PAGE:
Did your teen have a dual enrollment class later demoted to an “elective” at their target college? If you’re upset, I have 3 reasons you should reconsider your anger.
Your teen take SOC241 “Cultural Perspectives of the World” as a dual enrollment student through an online university. Upon sending his transcript to his target university, you just found out that this course won’t check the box for his “World Cultures” requirement, and will be “demoted” to an elective. You’re angry.
In the world of degree completion, there are big picture concepts, finer nuanced concepts. Often the finer nuanced concepts are so hyper-specific, that it’s impossible to learn them all! In other words, what we know is true about ABC College, may not be true at XYZ University. That can be frustrating for HS4CC parents, especially when we give so much of our time to resourceful high school planning. If I could keep your attention focused on the big picture concepts, and not get too tangled up in the details, you’ll see that this reassignment (not demotion) is fine, and will still serve your son!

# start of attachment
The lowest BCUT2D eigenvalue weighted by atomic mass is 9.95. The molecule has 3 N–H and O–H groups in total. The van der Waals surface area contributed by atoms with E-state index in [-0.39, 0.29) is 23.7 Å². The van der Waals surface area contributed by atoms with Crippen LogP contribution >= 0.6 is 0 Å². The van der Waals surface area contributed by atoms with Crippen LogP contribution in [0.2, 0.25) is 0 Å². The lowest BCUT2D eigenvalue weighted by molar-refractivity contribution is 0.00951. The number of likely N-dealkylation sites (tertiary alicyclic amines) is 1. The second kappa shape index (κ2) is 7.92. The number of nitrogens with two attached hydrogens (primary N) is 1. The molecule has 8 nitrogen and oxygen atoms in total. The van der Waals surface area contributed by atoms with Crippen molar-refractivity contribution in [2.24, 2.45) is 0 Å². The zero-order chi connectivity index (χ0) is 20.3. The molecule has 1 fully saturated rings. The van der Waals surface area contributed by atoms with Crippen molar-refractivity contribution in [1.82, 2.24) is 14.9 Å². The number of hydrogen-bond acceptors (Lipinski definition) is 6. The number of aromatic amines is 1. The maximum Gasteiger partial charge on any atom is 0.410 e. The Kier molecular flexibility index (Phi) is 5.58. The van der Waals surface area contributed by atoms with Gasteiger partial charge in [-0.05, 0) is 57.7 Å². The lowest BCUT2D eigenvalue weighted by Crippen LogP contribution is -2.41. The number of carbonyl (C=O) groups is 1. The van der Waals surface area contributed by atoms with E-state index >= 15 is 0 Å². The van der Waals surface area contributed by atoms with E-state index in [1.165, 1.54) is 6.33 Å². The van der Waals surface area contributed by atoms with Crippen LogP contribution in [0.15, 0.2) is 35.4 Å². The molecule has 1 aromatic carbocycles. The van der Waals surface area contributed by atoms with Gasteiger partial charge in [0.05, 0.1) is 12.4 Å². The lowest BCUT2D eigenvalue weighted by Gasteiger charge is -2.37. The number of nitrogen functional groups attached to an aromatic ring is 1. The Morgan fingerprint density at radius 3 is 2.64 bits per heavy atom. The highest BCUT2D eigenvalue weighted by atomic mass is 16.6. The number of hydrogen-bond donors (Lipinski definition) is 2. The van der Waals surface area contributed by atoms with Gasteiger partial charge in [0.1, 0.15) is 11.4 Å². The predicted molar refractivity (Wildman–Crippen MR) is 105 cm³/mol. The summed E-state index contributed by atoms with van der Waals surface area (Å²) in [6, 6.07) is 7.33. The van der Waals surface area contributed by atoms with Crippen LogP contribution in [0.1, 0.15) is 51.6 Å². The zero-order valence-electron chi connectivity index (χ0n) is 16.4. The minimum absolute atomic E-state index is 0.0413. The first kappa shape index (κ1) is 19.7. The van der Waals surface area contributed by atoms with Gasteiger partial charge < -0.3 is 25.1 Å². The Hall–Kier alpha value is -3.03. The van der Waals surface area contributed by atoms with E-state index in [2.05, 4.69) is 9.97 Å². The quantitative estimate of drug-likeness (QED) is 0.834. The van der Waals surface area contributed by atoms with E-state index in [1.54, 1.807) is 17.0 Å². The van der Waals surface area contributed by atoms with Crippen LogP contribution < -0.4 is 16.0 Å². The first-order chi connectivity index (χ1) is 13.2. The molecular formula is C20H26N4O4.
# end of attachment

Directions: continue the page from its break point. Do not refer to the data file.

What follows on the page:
Tuition for electives is still tuition paid! This may seem obvious, but if your student has to take a class, the college isn’t going to to charge you less for electives. As such, this course STILL saved your teen money! If the college charges $1500 for a required course, they also charge $1500 for an elective. That they accepted the class means you saved tuition- no matter where they put the class.
All classes provide knowledge. I realize this is a little cheesy, but I genuinely believe that every class we take (our students take) is a seed in their knowledge garden and can leave a lasting impression. No class is wasted, but even when it’s categorized toward a credential differently than we expect, that class gives your student a little something “extra” that the rest of the students in his major won’t have the opportunity to learn!
University branding. This is not meant to be a criticism, but each university has a specific level of conformity that they are striving for in its graduates. This conformity is part of the brand, it’s part of what the university is “selling” when you enroll your student. Having their course reclassified as an elective means your student will have one more opportunity to take a class that contributes to that university’s brand. As an example, Harvard University doesn’t accept transfer credit. This is less of a cash-grab and more of an attempt on their part to promote their “brand.” Simply, they want their alumni to be a certain way, think a certain way, argue a certain way, and lead in a certain way.
Let’s not get carried away
If a course is accepted, it will save you time and money. That’s a win! My advice is to redirect your energy on the rest of your teen’s degree. Getting in is the easy part, but getting out takes a lot of hard work. Continue to help guide your teen, double check their advisor’s recommendations, and keep working hard to assure they are on track to get OUT of college with their degree!